Sometimes beatdown music is funny and corny, and sometimes it's scary and serious — like you said. Do you think Kruelty finds a good balance of the two?

Yes! I'm friendly on social media, but our shows and music are not. I do not want to be about money, like those beatdown bands with BMWs in their music videos. That's not hardcore. We don't want any fighting at our shows. Those things just reduce the appeal.
 
Is Counterfeit Killers Syndicate just the name of your 2018 split with Mirrors and Universe Last A Ward, or does that name mean something more to the band?

Yeah, we're a team — not a crew or gang. We just want to make something new in the hardcore scene here. We still don't really know what that is, but we are grinding at it.
 
You are very funny on Twitter. What do you think of "Hardcore Twitter" as a term?

People are always talking about the most boring shit on there. Like, when some girl from the West coast was saying Nike Cortez aren't for white people? That was so funny. Their moshing is also funny. Mosh is just mosh. Why do they have no idea?
 
I like what you mentioned earlier about people in Japan could only find out about hardcore in the '90s through friends who'd travelled. That is vastly different from how it is in North America. Twitter and Instagram provide so much more access to the culture.

Yes, exactly. We get bigger from social media. I can absorb new music from overseas easily, and we can put out our music easily from the other side of the world. This is amazing! I think fewer people in the '90s cared about Japanese bands, probably. But now many people there have a huge interest in our hardcore scene. We owe a huge thank you to hate5six as well.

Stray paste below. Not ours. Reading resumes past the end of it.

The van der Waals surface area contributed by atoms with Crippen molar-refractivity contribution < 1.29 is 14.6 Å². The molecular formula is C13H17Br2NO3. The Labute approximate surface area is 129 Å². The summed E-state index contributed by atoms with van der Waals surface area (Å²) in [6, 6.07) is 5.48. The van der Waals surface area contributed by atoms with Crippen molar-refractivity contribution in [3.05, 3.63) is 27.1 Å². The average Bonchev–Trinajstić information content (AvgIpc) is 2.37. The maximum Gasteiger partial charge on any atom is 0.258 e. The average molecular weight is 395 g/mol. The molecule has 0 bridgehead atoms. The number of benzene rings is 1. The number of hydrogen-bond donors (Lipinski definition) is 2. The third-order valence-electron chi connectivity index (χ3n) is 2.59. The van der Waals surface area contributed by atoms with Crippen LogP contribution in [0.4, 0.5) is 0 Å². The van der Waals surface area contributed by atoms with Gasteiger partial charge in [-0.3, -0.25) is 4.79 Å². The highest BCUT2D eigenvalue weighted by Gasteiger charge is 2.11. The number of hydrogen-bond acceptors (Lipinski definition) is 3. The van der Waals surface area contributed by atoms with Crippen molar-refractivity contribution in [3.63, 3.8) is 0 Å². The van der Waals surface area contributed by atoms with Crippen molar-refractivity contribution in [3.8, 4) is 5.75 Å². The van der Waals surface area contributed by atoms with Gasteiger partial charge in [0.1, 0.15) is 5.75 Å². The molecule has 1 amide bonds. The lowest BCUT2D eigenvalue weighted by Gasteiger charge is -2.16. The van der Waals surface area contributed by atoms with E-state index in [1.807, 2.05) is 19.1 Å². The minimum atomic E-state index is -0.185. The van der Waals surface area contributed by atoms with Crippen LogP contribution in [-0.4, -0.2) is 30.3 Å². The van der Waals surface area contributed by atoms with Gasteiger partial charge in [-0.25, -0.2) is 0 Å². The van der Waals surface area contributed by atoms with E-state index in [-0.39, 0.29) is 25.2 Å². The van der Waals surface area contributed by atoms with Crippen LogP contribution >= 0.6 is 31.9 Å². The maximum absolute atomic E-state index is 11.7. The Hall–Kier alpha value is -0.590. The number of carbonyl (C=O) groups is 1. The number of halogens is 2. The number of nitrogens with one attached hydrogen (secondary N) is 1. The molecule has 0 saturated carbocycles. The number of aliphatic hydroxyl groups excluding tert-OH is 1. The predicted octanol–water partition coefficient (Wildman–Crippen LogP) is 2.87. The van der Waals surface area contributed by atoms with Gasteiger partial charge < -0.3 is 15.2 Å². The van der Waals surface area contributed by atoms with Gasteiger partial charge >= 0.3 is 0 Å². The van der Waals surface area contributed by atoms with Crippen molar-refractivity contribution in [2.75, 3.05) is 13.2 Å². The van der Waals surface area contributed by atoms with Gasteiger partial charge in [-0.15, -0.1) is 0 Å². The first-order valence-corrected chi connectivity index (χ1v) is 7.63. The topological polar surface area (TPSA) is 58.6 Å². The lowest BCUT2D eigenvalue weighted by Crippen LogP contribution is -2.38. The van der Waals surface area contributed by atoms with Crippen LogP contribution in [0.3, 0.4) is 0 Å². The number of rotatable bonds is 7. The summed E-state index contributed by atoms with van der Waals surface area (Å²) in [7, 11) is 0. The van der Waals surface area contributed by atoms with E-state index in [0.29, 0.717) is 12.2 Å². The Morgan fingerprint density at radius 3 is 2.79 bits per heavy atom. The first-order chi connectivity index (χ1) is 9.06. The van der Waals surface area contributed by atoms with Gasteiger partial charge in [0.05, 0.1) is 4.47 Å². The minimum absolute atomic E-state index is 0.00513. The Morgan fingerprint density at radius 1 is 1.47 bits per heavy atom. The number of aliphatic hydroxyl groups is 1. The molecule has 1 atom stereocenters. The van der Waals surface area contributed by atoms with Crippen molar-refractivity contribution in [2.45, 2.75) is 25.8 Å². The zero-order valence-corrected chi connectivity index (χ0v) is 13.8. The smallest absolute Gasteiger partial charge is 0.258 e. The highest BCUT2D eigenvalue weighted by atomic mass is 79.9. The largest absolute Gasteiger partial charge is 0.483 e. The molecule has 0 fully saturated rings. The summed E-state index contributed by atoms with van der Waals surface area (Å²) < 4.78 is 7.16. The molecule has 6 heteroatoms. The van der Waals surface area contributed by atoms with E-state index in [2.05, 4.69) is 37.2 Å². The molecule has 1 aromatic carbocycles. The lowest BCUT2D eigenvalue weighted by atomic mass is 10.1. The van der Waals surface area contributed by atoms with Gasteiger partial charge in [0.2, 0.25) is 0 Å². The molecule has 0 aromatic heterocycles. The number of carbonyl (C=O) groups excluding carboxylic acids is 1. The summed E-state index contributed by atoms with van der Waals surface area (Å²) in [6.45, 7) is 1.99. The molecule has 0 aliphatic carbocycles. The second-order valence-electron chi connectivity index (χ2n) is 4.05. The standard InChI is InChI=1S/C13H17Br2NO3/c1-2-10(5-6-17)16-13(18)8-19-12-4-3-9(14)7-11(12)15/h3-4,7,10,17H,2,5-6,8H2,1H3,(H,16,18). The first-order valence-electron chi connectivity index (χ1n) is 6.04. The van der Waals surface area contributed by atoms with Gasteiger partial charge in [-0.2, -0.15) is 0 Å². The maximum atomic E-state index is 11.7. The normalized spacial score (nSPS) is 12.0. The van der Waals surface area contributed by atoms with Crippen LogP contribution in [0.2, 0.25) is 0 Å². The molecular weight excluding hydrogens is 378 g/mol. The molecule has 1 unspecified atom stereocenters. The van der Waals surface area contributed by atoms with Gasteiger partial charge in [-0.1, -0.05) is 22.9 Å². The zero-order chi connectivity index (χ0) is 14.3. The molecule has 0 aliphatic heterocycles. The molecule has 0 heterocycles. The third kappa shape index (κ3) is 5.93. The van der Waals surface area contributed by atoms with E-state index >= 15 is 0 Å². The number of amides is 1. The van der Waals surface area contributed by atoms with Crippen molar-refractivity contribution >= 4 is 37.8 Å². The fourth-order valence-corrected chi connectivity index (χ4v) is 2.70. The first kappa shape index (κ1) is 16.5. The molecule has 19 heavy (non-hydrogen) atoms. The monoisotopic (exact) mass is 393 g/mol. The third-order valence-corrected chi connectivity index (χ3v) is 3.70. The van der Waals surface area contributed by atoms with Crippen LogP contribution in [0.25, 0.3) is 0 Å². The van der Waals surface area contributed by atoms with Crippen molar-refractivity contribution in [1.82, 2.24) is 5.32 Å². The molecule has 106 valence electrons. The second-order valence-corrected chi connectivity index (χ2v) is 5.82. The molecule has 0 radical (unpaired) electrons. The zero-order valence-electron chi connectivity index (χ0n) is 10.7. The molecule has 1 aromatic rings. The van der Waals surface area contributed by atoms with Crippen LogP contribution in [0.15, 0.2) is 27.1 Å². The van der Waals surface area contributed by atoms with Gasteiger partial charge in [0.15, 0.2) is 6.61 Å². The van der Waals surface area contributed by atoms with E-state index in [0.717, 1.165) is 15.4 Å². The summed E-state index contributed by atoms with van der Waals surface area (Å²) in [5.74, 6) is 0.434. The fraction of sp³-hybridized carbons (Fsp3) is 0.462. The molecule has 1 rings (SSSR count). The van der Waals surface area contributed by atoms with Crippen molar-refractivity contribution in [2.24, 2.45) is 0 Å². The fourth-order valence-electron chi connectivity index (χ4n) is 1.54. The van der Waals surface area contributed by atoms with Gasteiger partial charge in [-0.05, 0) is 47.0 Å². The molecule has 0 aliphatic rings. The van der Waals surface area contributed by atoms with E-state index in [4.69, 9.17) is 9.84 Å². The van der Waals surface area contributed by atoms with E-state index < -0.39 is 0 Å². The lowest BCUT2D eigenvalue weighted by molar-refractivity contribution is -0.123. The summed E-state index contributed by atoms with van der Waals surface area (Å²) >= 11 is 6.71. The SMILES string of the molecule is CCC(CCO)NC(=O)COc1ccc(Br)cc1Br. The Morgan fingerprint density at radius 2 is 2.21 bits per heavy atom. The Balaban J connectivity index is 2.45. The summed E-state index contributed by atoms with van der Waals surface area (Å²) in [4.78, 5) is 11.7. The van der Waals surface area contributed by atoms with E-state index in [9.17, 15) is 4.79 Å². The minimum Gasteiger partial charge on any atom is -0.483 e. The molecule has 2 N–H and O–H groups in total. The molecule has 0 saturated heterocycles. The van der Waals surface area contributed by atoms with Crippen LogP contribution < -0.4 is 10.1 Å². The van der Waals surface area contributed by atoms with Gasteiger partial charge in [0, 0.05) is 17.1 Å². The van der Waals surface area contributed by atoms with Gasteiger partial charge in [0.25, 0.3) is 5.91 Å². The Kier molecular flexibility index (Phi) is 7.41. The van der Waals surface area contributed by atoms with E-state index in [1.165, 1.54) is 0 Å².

Tell me about how you collaborated with Taylor Young to mix the record. He seems very proud of the work he did.

I hadn't really known him in person until this project started. I messaged him online and asked him to mix A Dying Truth. To be honest, I didn't expect a positive answer, but turns out he'd been interested in our music. Some of the guys from Vamachara had talked about us to him after they played with us in Japan one year ago. I didn't know that. Worldwide friends from hardcore are very precious to me.
 
Did you message Profound Lore to put out the record as well, or did they reach out to you?

Taylor sent our mixes to them. They liked it. Profound Lore is an amazing label I've loved for so many years, so I feel very much honoured.
 
How would you describe Kruelty to someone who has never listened to heavy music before?

I only want people who love death metal or hardcore to listen to this record. I put my heart into this record; a love of hardcore and a love of death metal. Kruelty grew up with death metal music and hardcore pit!
 
You run Dead Sky Recordings. Are there any Canadian bands you have your eye on, or would like to shout-out to?

Mortality Rate in Canada — very good hardcore. Caustic Wound — new death metal by some legends. And Typecaste is by far the best hardcore for me right now.
 
Where do you foresee Kruelty in five years time?

I'm not sure we will get any bigger, but we're definitely going to do lots of touring overseas. Hopefully we can put out another seven-inch this year. I love to write riffs! Soon U.S. people can finally watch us play in the States. Stay tuned! We hope to play Canada too. I love Canada.
 
A Dying Truth is available to stream now. It will be released physically on April 1 via Profound Lore.